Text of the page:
To Sell is Human by Daniel H. Pink ~ 2 minute read
Finished October 2020. How much I recommend this book 9/10
Most of us are in sales. We might not sell automobiles or go door to door selling brushes; we sell our ideas for new projects or maybe a new marketing campaign at work. If you are looking for ways to sell your ideas around the workplace better—Daniels Pinks "To sell is human" is the book for you.
"According to the U.S. Bureau of Labor Statistics, one in nine Americans works in sales. But dig deeper, and a startling truth emerges: so do the other eight."—buy this book on here.
My thoughts and notes:
Get a little personal with the people around you. When on a Zoom call, ask, "Where are you located?" " Are you originally from there?" This will make people lose up a bit before addressing the meeting topic.
Self-talk is important. Interesting enough—asking yourself the question, "Can I succeed?" is more efficient than "I will succeed."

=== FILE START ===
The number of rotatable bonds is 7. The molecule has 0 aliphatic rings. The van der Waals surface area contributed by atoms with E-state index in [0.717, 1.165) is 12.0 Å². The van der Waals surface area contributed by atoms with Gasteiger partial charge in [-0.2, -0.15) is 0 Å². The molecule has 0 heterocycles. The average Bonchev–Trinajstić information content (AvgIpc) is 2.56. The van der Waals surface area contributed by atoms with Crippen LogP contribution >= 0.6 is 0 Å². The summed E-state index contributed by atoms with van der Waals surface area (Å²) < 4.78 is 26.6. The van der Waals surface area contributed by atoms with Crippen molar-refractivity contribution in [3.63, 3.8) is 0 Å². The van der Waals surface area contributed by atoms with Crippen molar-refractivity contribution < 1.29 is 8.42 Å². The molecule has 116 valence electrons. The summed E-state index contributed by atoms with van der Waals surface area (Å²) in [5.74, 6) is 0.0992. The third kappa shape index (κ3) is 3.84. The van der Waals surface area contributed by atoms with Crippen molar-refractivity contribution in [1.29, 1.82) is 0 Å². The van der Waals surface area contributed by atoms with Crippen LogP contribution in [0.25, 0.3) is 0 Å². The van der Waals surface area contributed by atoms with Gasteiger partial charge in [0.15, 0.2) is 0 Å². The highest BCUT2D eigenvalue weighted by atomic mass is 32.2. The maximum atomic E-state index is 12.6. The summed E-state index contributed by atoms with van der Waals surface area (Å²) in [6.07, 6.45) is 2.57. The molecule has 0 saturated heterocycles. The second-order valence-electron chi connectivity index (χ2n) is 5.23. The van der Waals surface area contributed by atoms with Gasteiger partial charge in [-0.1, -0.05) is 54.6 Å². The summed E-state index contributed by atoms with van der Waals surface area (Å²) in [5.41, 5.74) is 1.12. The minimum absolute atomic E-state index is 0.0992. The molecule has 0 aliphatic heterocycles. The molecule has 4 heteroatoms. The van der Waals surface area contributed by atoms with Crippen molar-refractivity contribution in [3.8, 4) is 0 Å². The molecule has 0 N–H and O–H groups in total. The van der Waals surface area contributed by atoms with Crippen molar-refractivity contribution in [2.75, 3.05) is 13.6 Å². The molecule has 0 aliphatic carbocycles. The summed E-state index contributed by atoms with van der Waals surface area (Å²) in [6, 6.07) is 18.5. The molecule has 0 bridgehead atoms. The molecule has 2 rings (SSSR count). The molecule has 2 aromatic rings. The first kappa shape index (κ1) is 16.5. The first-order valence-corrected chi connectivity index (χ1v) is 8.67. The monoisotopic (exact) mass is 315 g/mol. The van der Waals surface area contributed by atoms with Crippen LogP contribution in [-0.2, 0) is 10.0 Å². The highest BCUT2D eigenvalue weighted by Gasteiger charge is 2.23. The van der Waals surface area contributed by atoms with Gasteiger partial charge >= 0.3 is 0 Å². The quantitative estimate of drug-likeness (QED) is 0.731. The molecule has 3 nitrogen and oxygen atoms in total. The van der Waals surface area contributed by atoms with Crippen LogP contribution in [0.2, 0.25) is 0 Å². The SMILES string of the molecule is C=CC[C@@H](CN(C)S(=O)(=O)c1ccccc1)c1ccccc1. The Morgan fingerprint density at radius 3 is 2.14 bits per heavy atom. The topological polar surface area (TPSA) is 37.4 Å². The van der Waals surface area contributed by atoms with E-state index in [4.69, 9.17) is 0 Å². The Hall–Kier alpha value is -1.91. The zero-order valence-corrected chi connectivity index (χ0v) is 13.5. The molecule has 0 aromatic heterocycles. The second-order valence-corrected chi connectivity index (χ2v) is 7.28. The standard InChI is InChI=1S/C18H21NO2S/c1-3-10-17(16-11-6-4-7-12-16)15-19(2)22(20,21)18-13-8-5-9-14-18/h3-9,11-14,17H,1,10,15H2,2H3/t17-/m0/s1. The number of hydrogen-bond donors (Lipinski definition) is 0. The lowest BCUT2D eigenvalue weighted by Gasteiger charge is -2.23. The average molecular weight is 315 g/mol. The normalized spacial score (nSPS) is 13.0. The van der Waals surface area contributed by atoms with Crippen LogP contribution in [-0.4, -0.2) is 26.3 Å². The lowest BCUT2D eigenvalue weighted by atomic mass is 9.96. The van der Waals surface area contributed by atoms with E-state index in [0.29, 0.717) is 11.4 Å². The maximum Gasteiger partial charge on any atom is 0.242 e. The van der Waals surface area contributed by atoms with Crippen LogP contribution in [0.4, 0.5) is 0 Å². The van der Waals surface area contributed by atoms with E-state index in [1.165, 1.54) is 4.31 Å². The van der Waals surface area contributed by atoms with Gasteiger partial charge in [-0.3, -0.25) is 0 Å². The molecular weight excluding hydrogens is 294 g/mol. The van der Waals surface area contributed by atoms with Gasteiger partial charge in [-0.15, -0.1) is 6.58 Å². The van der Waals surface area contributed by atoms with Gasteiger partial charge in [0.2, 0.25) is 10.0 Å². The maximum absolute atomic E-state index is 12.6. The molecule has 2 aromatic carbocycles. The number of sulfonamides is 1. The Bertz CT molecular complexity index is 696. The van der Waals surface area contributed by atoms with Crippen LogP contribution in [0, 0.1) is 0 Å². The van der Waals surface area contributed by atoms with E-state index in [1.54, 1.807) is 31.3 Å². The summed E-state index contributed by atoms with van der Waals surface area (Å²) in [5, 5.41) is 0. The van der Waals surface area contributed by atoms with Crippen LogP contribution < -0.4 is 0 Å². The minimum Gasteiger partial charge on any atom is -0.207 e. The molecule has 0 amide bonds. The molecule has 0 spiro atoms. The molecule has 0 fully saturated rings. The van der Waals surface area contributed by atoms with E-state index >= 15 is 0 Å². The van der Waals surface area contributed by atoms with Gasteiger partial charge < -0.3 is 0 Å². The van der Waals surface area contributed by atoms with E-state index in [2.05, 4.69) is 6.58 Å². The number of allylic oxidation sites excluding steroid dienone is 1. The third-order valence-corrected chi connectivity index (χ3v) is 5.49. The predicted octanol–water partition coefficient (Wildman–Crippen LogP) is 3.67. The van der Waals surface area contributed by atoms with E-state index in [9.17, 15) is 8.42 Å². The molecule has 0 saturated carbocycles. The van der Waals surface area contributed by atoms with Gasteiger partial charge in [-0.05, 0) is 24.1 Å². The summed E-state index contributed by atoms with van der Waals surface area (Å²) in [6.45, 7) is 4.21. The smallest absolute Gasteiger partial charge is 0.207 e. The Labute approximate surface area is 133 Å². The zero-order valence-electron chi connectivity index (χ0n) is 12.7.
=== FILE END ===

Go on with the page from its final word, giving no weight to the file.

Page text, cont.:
Embrace the tough times. We have all been in an office with the posters of eagles and wolves and teamwork quotes. If you really want to be inspired, frame the rejection letters or the articles you wrote that never got published. These at the moment, failures did not break you but helped build you to who you are now.
What is the worst-case scenario, and how will you solve it? Use Tim Ferriss's 4-hour workweek book. What if I lose my job, the house burns down, the car breaks down.
If selling a car, don't talk about the size of the engine or the leather seats. Talk about how you can haul the camper as you travel with your girlfriend snuggled up next to you on your next adventure.
Ask your kid, "on a scale from 1 to 10, how ready are you to study? Question 2. Why didn't you pick a lower number?—This will take the conversation from a yes/no answer and make your kid think more about their readiness than defending themself.
How to produce good questions: Write down every question you can think of without judgment. Don't edit. Categorize between close and opened ended. Choose your three most important questions, and edit them to be ultra-clear.
A sign that says, "Washing your hands prevents patience catching diseases." is better than "Washing your hands prevents you from catching diseases." Think about making your pitch about a good cause vs. this will benefit you.